The cause was complications from Parkinson’s disease, said his wife, Lore Willner Dickstein. Dr. Dickstein taught for four decades at the City University of New York, where he founded the Center for the Humanities at its Graduate Center.
Dr. Dickstein was part cultural historian, part literary critic. His emergence followed the postwar heyday of the public intellectual, when such heavyweights as Irving Howe, Irving Kristol and Nathan Glazer battled for ideas in pages of magazines such as Dissent and Commentary and embodied what writer Jonah Raskin described as a “mystique” that extended far beyond the salon and ivory tower.
“We could round up the usual suspects,” Dr. Dickstein remarked, endeavoring to explain the forces that had conspired to push him and his colleagues to the margins — “the turn toward theory, jargon, professionalization; the decline of the centrality of literature among the arts, followed by the decline of book culture itself; the separation of academics from the wider world of general readers; the collapse of literary journalism.”
The Internet was a principal culprit, he added, “offering worldwide distribution but substituting the gripes and hosannas of ordinary readers for the authority of trained and experienced critics.”
A self-described “freethinking intelligence yet a child of the ghetto,” Dr. Dickstein was the son of Jewish immigrants from Eastern Europe. He spent his boyhood on the Lower East Side of New York and eventually studied at Columbia, Yale and the University of Cambridge under the most renowned of those trained and experienced thinkers — among them F.R. Leavis, Lionel Trilling and Harold Bloom.
In his own books and prolific writings, which appeared in newspapers including the New York Times and journals such as Partisan Review, Dr. Dickstein eschewed the hyper-academic style that had driven readers away from literary criticism not because the readers were unintelligent, but because the critics were unintelligible. (Remarking on developments in his profession, he wryly observed that “criticism of criticism now has its own comfortable niche.”)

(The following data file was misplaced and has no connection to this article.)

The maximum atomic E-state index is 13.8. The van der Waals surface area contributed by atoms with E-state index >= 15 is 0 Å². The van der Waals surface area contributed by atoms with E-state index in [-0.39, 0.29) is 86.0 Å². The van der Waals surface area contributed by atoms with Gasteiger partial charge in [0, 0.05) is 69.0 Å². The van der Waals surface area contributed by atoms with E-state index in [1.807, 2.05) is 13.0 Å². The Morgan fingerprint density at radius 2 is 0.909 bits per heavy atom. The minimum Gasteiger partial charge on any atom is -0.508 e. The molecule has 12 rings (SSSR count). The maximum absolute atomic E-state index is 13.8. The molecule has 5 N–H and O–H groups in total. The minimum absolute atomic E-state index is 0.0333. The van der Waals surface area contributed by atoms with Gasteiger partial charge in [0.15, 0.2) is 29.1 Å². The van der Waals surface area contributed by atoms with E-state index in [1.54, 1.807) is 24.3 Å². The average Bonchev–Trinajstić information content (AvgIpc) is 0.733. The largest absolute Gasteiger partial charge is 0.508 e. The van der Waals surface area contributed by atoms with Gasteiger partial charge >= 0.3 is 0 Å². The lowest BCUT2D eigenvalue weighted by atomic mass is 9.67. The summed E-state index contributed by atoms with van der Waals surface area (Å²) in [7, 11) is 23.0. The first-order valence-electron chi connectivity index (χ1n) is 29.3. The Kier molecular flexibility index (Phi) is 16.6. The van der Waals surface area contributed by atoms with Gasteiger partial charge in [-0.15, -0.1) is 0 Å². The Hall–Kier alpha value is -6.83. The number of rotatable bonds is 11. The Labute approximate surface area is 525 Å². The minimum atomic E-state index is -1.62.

Instead he sought to cultivate a style that was erudite but accessible to readers engaged with the world of culture. Unlike colleagues who wielded their pen like a drill, boring a hole ever deeper into a single rarefied topic of interest (or noninterest), Dr. Dickstein displayed an intellectual virtuosity, exploring the works of writers as varied as the English Romantic poets and the Beat Generation. In typical fashion, he drew an unexpected connection between the two groups.
Dr. Dickstein said he fell in love with Romantic poets such as John Keats for the very reason they had earlier fallen out of favor with T.S. Eliot and critics of his ilk. “The Romantics were seen as loose and undisciplined in their language, their morals, their urgent strength of feeling,” Dr. Dickstein told Raskin, explaining the objections. With such qualities, though, he said the poets prepared him for his study of the 1960s, the subject of one of his best known books.
“Gates of Eden: American Culture in the Sixties” (1977) was Dr. Dickstein’s first major work, an examination of a decade that, as he wrote, produced “one of those deep-seated shifts of sensibility that alter the whole terrain.”